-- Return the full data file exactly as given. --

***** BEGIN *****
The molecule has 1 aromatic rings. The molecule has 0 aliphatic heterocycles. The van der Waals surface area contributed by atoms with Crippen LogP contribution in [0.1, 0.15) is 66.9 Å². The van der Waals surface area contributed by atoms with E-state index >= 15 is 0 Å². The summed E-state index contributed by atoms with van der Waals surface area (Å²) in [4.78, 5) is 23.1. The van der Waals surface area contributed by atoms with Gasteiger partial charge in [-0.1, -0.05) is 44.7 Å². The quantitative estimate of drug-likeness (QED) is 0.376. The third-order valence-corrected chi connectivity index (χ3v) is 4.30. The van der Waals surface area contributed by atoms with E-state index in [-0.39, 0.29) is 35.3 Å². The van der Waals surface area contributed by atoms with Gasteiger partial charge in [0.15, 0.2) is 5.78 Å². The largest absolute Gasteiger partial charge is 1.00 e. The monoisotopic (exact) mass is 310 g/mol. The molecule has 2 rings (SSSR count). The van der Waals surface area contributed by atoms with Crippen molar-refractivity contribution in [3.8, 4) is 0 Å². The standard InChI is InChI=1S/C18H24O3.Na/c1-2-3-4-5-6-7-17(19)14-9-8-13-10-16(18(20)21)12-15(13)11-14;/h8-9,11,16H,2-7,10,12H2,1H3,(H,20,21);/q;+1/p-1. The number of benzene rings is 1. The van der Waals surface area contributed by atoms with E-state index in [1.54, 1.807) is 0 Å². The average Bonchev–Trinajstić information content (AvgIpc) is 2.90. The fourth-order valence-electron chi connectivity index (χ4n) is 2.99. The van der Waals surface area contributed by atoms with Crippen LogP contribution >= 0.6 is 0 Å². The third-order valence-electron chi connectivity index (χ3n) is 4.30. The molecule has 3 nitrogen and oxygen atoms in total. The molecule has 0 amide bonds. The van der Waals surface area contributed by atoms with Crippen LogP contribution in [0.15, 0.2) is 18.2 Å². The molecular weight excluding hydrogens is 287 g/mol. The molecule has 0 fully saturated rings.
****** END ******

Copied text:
The molecule has 1 aromatic rings. The molecule has 0 aliphatic heterocycles. The van der Waals surface area contributed by atoms with Crippen LogP contribution in [0.1, 0.15) is 66.9 Å². The van der Waals surface area contributed by atoms with E-state index >= 15 is 0 Å². The summed E-state index contributed by atoms with van der Waals surface area (Å²) in [4.78, 5) is 23.1. The van der Waals surface area contributed by atoms with Gasteiger partial charge in [-0.1, -0.05) is 44.7 Å². The quantitative estimate of drug-likeness (QED) is 0.376. The third-order valence-corrected chi connectivity index (χ3v) is 4.30. The van der Waals surface area contributed by atoms with E-state index in [-0.39, 0.29) is 35.3 Å². The van der Waals surface area contributed by atoms with Gasteiger partial charge in [0.15, 0.2) is 5.78 Å². The largest absolute Gasteiger partial charge is 1.00 e. The monoisotopic (exact) mass is 310 g/mol. The molecule has 2 rings (SSSR count). The van der Waals surface area contributed by atoms with Crippen molar-refractivity contribution in [3.8, 4) is 0 Å². The standard InChI is InChI=1S/C18H24O3.Na/c1-2-3-4-5-6-7-17(19)14-9-8-13-10-16(18(20)21)12-15(13)11-14;/h8-9,11,16H,2-7,10,12H2,1H3,(H,20,21);/q;+1/p-1. The number of benzene rings is 1. The van der Waals surface area contributed by atoms with E-state index in [1.54, 1.807) is 0 Å². The average Bonchev–Trinajstić information content (AvgIpc) is 2.90. The fourth-order valence-electron chi connectivity index (χ4n) is 2.99. The van der Waals surface area contributed by atoms with Crippen LogP contribution >= 0.6 is 0 Å². The third-order valence-electron chi connectivity index (χ3n) is 4.30. The molecule has 3 nitrogen and oxygen atoms in total. The molecule has 0 amide bonds. The van der Waals surface area contributed by atoms with Crippen LogP contribution in [0.15, 0.2) is 18.2 Å². The molecular weight excluding hydrogens is 287 g/mol. The molecule has 0 fully saturated rings.